It is still important to respect their boundaries in this stage. It’s normal to be excited that they want to change and to want to guide them through this process. However, change is more likely to stick if people feel like they are the ones making it happen. Don’t bombard them with information they haven’t asked you to find—that can be overwhelming and deter them. Instead, offer a listening ear to their process and ask them what you can do to be the best support for them. To them, that may mean collecting resources, going with them to appointments, or simply being there. Respect their wishes and celebrate their initiative.


Your friend is actively changing their behaviour. The change is hard, but they are trying their best.

It’s important to recognize just how new this change is for them. They can easily slip back into old habits. Once again, let your friend take charge of the process. Encourage and celebrate their commitment to change. You can even change your own behaviour in solidarity; for example, if they are trying to quit drinking, you can hang out with an activity that doesn’t usually involve alcohol. Be there for them when they face internal or external resistance and want to quit, because it’s normal to be frustrated by the slow process. Don’t make them feel terrible for thinking of quitting—validate their struggles and believe in them.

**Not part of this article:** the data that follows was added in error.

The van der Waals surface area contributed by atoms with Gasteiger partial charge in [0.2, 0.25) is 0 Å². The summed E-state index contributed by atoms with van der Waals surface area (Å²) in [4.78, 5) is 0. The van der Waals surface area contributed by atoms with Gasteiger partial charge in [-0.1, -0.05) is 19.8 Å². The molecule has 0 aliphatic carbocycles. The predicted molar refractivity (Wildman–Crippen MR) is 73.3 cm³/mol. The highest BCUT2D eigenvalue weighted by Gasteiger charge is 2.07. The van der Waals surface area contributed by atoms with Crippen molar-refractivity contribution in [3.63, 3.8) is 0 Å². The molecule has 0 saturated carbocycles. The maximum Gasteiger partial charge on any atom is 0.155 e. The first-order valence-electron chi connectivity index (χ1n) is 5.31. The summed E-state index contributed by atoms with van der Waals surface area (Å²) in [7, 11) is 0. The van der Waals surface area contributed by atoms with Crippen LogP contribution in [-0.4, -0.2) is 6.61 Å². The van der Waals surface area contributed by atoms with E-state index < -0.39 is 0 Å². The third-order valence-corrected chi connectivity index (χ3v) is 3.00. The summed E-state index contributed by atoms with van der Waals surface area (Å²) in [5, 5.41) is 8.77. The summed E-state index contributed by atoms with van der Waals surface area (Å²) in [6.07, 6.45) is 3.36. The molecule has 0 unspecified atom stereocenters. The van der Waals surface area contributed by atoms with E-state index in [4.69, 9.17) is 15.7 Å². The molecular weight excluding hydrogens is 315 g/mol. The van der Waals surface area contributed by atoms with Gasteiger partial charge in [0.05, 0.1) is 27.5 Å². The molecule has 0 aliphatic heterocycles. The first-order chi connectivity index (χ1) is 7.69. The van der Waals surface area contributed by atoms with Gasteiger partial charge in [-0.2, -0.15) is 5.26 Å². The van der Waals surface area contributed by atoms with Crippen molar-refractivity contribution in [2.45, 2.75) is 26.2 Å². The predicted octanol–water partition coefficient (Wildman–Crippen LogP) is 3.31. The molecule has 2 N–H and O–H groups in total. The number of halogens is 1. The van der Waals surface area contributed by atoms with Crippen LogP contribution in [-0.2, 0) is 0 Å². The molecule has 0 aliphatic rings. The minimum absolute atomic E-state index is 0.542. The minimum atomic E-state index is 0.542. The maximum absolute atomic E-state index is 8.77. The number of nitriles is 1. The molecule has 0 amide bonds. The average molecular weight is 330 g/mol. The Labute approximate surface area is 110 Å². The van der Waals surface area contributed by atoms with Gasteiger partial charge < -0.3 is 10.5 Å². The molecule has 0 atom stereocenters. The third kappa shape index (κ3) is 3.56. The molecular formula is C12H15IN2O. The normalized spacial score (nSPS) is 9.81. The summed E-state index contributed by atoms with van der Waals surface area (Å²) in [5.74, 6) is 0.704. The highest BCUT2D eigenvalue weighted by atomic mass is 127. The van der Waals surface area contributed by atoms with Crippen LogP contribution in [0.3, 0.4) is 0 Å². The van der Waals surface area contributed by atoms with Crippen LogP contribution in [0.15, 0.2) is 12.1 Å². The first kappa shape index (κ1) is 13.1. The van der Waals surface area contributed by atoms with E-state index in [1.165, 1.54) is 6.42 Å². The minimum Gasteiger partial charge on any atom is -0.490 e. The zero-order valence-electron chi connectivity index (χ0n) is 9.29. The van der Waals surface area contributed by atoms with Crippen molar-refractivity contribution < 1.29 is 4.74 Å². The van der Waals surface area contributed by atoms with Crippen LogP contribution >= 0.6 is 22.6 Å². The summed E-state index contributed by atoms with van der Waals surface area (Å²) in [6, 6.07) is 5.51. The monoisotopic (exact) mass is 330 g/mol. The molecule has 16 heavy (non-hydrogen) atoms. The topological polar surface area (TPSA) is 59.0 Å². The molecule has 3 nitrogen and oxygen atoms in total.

Your friend has changed their behaviour for awhile now and works hard not to relapse.

It can be easy to think that the change is permanent when it has been awhile, but it’s still important to acknowledge their efforts and validate their struggles. You will want to check in on your friend periodically to let them know that you’re still there and invested in supporting them, even as the novelty of the change wears off.


Your friend has fallen back into old habits—this can happen at any time in the stages of change. This could be simply a night of the old behaviour or longer.

You might be disappointed, frustrated, or shocked by this—if you feel this way, imagine how they feel. Do not make them feel awful about relapsing, because they’re probably contending with guilt and shame already. They may not be ready to commit to change again right away. Try not to judge them, because they’re genuinely trying their best even when it is not obvious. In fact, shaming and judging them can exacerbate feelings of hopeless. Once again, simply listen and be there for them.


Relapse is not impossible in this stage, but it is less likely. The new behaviour pattern is now routine. Celebrate with them, and support them in any feelings that come up.


Change is not easy. Your friend may move through these changes in a different order than described above. They may go back and forth between them rapidly. It’s important to remember that you’re trying your best, just like they are. Though you wish you could, it’s not your job to “fix” the pain your friend is in. Remember to practice self-care and have boundaries for the support you’re able to give (check out our website for blogs and health packages related to self-care and boundaries—we’ve got tons!). Your wellbeing is just as important as theirs.